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Amazing Spider-Man: Renew Your Vows #9 – REVIEW

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Venom stories in Spider-Man titles all seem to walk the same beats. Spider-Man gets the symbiote, thinks it’s great, loses control, struggles, and repels the alien. Amazing Spider-Man: Renew Your Vows #9 sticks to the formula, but also adds a few unique takes in what has become a very Renew Your Vows fashion. The creative team behind the title has shifted again, as Conway seems to be slowly moving further from the title while Stegman takes over writing duties. This issue was co-plotted by the duo, with Juan Frigeri billed as “guest artist” and Jesus Aburtov returning for an excellent color job. #9’s script lacks the glossy polish from Conway’s years of experience, but Stegman’s script is more than adequate.

Guest artist Frieri’s inks are a little fast and loose for my taste, but his figures and paneling rise to the standard that I have come to expect from this title. The layout with Mary Jane dropping two super villians mid-heist is both a smart use of space as well as an enticing one. The “Venom vision” depicted from Mary Jane/Venom’s perspective in the later pages of the issue is just so cool – it reminded me of the scenes from “Predator” where the camera would shift to the Predator’s perspective. But without the heat vision, obviously.

The issue opens with an extended sequence of Peter gathering clues pointing toward Venom’s return. Peter seems to have come to a conclusion based on the rumors fairly early, but he continues to dive deeper into the leads due to denial. This is where the story could have used a fine tooth comb, as Peter’s continued denial can also come off as convenient ignorance meant to pad the story to 20 pages. The story ramps up once Peter, Venom, and MJ all square off, but the first eight pages feel like wheel spinning.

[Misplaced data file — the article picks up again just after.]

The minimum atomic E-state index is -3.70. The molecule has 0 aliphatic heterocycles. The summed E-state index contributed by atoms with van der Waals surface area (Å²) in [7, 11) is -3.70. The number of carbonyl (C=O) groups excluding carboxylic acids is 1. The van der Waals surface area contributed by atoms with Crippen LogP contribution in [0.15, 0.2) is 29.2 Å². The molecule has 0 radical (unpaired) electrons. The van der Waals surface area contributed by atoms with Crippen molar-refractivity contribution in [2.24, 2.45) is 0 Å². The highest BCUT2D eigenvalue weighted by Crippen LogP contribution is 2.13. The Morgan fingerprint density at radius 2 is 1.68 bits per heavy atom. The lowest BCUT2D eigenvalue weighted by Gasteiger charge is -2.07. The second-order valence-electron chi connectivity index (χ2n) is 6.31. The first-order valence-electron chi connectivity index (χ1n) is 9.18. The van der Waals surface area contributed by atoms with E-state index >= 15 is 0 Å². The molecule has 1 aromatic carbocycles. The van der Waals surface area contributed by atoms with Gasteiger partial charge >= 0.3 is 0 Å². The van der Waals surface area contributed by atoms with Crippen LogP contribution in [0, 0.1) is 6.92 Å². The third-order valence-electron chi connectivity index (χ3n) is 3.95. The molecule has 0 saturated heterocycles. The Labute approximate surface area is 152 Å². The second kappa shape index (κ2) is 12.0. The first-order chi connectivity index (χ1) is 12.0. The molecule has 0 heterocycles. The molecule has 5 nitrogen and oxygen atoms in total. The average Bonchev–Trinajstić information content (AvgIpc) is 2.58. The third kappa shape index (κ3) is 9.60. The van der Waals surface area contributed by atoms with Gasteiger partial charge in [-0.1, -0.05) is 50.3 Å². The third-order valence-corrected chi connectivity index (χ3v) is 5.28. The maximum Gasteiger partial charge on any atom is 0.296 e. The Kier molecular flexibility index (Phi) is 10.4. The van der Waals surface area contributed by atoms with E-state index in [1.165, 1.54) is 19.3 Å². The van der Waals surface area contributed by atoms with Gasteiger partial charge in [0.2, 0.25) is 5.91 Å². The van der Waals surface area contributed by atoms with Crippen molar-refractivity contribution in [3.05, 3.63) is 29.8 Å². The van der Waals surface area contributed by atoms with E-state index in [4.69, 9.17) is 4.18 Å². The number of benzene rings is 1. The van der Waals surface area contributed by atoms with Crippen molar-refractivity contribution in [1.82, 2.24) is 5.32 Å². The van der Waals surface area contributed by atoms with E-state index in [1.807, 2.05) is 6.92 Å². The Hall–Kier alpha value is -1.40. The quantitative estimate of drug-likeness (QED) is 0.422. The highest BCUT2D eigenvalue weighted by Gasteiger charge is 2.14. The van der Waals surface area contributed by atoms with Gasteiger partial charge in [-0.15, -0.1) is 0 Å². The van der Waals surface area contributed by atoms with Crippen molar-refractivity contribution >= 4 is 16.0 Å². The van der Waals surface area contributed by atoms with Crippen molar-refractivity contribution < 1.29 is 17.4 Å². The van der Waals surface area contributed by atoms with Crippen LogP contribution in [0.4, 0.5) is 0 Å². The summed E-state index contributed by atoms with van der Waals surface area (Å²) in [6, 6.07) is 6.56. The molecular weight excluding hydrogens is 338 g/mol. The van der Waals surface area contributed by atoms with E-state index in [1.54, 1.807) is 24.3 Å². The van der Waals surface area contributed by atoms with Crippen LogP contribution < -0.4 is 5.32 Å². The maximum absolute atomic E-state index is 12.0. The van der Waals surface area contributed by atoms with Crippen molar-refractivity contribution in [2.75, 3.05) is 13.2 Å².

But what a great confrontation it is! This might be a “by the numbers” Venom story in its structure, but the motivations and nuances behind it bring enough twists that the story still feels fresh. In the recent Venom #150, Mike Costa played with the idea of the symbiote and Eddie Brock being “married,” and here we have Venom insisting that Eddie Brock was his family. It’s a nice touch that Stegman is able to slip in, extending Venom’s personal beef with Peter to the rest of his family – not only has Pete shunned the symbiote, he has also taken something from it that Peter has himself. Brock’s murder is brought up in a matter-of-fact kind of way, which doesn’t really give weight to how big a step that was for Peter. There’s a substantial time skip in the original Renew Your Vows between Brock’s death and the meat of Dan Slott’s story, so there’s plenty of room to insert some kind of flashback or mention to Peter’s guilt (or reasoning for lack of guilt!) over taking a life.

For a Renew Your Vows issue, this is a very Peter Parker-centric tale. Not that it’s wrong to take a break and focus down on one character, but there are times when this feels more like a Spider-Man story rather than a story that focuses on the Parker-Watson family. The inner struggle between MJ and Venom is personified in fisticuffs, which is something to expect in the superhero mega-genre, but being sent flying physically from such a struggle is a little weird and hard to wrap my head around.

The issue ends on a slightly ambiguous note. Peter drains Venom the same way that MJ would siphon Peter’s powers as Spinneret. But they make no mention as to whether or not this means the symbiote is in control or if MJ is going to continue to use it in some capacity. The last time we see her in the issue, she’s still wearing the suit and while she and Peter mend the rift between themselves, the matter of what to do with the Venom symbiote is not answered. The last page teases the upcoming Normie arc, revealing Liz Allan has been keeping an eye on Normie’s activities and enables them to some degree. Next issue also marks Conway’s complete departure from the book (according to solicits). Stegman has proven that he can write an enjoyable script, and we’ll soon find out how he does when flying solo as the plotter as well.

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